Regulator rule change on broadband speed claims in effort to stop consumers being misled by ISP speed claims
Major rule changes to broadband speed claims in adverts are on the way after the Committees of Advertising Practice (CAP) announced a rule change.
The CAP is the regulatory body responsible for writing and maintaining the UK’s Advertising Code, and from May 2018 speed claims in broadband ads should be based on the download speed available to at least 50 percent of customers at peak time and described in ads as “average”.
The change will see the removal of the current “up to” speed claims that are available to at least 10 percent of customers.
Among the new rules for broadband adverts, is the recommendation that ISPs also include speed-checking facilities in broadband adverts, wherever possible.
The new advertising rules for broadband speeds in residential properties will come into affect on 23 May 2018 after a six-month implementation period. It comes after research by the Advertising Standards Authority (ASA) found that broadband speed claims were likely to be ‘materially mislead’ consumers.
This prompted the CAP to carry out a full public consultation which strongly indicated that a rule change was needed. CAP said that it considers median peak-time download speed is the most meaningful speed measure to customers.
“There are a lot of factors that affect the broadband speed a customer is going to get in their own home; from technology to geography, to how a household uses broadband,” explained Shahriar Coupal, director of the Committees of Advertising Practice.
“While we know these factors mean some people will get significantly slower speeds than others; when it comes to broadband ads, our new standards will give consumers a better understanding of the broadband speeds offered by different providers when deciding to switch providers.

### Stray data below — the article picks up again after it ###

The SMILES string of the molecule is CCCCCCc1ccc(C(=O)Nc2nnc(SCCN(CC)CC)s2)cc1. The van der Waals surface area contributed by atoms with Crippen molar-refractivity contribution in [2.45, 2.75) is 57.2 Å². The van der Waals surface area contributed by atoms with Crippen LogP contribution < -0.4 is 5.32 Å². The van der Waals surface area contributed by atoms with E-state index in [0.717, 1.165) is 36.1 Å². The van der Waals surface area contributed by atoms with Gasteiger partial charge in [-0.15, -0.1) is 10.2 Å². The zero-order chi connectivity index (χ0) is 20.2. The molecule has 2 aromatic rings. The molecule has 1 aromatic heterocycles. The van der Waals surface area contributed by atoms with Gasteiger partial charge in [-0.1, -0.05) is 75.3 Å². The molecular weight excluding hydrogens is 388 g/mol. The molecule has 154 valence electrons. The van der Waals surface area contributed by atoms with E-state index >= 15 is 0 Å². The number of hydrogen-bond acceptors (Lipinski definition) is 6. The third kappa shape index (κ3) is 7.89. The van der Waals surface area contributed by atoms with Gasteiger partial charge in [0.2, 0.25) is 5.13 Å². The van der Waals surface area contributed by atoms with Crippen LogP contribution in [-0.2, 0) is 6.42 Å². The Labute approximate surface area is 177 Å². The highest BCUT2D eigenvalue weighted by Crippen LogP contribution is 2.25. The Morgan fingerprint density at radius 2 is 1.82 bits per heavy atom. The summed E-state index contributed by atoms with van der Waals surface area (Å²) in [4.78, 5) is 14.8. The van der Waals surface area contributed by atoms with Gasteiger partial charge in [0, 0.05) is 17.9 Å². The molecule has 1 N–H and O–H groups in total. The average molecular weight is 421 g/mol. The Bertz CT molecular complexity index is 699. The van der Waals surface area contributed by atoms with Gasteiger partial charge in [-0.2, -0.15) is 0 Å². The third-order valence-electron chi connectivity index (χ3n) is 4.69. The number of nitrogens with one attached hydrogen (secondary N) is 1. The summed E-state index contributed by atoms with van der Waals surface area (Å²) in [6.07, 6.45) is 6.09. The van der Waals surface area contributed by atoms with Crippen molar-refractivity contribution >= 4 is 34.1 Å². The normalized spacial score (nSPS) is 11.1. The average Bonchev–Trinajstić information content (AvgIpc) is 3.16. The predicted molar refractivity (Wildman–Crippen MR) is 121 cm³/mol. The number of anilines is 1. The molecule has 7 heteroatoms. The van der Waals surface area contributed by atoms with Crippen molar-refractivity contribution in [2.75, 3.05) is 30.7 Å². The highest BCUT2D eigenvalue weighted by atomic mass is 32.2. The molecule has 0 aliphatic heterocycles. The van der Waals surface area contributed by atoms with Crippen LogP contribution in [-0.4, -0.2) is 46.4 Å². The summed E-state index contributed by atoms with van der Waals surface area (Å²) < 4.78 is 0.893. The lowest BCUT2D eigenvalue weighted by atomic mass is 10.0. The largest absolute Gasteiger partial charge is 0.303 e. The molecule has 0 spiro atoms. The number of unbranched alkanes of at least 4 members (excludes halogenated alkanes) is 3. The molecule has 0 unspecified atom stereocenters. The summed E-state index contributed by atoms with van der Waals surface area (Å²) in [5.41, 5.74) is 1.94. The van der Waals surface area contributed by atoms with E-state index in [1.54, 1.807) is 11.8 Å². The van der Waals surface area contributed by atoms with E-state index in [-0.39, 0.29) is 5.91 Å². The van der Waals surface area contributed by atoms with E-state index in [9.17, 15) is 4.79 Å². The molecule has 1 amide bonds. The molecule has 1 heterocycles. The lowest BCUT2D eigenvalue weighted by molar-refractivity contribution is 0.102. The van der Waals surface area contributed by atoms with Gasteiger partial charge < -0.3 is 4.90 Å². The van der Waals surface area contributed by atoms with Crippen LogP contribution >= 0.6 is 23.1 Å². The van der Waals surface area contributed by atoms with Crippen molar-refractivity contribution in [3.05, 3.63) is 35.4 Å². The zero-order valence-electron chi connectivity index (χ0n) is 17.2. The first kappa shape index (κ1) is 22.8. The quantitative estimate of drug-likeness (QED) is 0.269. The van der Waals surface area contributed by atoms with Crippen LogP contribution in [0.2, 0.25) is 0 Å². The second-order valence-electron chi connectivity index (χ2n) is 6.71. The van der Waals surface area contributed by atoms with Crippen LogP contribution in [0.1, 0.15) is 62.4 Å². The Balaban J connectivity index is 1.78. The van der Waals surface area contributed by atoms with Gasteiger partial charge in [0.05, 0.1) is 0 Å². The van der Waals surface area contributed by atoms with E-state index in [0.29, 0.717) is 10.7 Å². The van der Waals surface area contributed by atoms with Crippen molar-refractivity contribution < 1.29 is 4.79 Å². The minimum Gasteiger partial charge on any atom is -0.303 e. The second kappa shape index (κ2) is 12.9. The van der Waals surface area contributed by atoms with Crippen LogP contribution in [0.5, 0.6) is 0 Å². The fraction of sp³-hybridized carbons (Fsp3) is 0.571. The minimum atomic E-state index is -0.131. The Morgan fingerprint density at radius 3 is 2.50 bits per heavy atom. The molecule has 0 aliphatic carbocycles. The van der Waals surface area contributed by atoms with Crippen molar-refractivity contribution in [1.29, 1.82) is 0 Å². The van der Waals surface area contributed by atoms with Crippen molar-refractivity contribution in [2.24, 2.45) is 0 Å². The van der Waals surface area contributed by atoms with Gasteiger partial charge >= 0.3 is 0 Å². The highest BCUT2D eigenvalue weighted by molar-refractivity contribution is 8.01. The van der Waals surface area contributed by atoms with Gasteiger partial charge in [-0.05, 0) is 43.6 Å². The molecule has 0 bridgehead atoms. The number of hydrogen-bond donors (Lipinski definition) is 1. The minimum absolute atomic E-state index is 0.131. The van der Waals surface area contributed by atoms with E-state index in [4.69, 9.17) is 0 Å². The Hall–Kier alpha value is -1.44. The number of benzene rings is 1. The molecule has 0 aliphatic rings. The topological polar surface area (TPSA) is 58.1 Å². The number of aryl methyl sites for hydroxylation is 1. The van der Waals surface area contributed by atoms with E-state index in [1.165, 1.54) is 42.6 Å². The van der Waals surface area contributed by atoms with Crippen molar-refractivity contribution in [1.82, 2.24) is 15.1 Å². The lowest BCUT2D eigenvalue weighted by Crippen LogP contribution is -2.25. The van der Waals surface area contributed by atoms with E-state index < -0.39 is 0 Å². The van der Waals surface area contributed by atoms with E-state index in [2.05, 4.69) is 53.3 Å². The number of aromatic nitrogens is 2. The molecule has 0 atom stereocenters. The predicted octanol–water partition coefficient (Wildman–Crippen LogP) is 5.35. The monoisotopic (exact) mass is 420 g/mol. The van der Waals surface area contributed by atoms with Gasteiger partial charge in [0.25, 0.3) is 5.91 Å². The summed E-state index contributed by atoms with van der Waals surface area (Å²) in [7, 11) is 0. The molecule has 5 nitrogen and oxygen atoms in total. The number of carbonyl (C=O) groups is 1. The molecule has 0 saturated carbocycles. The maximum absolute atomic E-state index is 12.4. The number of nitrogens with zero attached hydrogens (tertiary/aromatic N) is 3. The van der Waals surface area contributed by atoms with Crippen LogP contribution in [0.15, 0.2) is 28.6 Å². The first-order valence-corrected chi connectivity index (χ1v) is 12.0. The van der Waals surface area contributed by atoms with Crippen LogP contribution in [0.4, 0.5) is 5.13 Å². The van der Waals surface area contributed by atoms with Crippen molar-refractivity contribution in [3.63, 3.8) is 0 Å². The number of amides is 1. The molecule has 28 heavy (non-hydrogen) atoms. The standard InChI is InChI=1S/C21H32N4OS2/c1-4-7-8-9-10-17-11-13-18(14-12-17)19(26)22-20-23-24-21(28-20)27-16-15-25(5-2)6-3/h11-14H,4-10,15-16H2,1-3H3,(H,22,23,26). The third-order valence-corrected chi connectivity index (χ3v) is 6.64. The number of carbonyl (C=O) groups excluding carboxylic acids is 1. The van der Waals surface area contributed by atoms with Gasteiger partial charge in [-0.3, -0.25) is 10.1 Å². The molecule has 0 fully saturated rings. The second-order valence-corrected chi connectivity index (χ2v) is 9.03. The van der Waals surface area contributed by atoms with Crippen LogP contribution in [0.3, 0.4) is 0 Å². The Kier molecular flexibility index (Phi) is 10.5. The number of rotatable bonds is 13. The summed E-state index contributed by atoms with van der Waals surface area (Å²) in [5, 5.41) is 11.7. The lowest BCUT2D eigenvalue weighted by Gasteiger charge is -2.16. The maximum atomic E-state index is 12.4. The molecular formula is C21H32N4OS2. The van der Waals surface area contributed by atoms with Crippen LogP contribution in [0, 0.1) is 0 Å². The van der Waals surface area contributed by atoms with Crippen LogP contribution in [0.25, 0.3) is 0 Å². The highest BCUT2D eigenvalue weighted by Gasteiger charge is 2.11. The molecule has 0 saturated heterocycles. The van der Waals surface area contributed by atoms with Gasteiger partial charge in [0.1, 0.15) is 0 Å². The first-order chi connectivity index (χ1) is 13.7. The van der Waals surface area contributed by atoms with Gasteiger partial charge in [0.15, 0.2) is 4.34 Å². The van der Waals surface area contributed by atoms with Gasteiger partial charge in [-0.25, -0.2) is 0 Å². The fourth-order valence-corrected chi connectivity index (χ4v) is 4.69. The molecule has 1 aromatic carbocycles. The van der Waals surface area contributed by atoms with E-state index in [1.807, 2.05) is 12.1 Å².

“We continually review our standards to make sure they reflect consumers’ experiences, the technology available and the evidence base to make sure our standards are in the right place. Following extensive research and consultation, we hope our new standards will improve customer confidence in future ads.”
This issue of broadband speeds has been a bugbear for many people for many years now.
In October British telecoms regulator Ofcom outlined its plans to impose tougher requirements on ISPs, and their claims about the broadband speeds customers are likely to achieve.
The Advertising Standards Authority (ASA) has previously been criticised for its decision to allow ISPs to still quote speeds “up to” a certain figure, if it was achievable by ten percent of their customers, as tantamount to lying to customers.
But pressure has been growing In April last year the British Infrastructure Group (BIG) said broadband advertising rules should be overhauled and mandatory refunds given.
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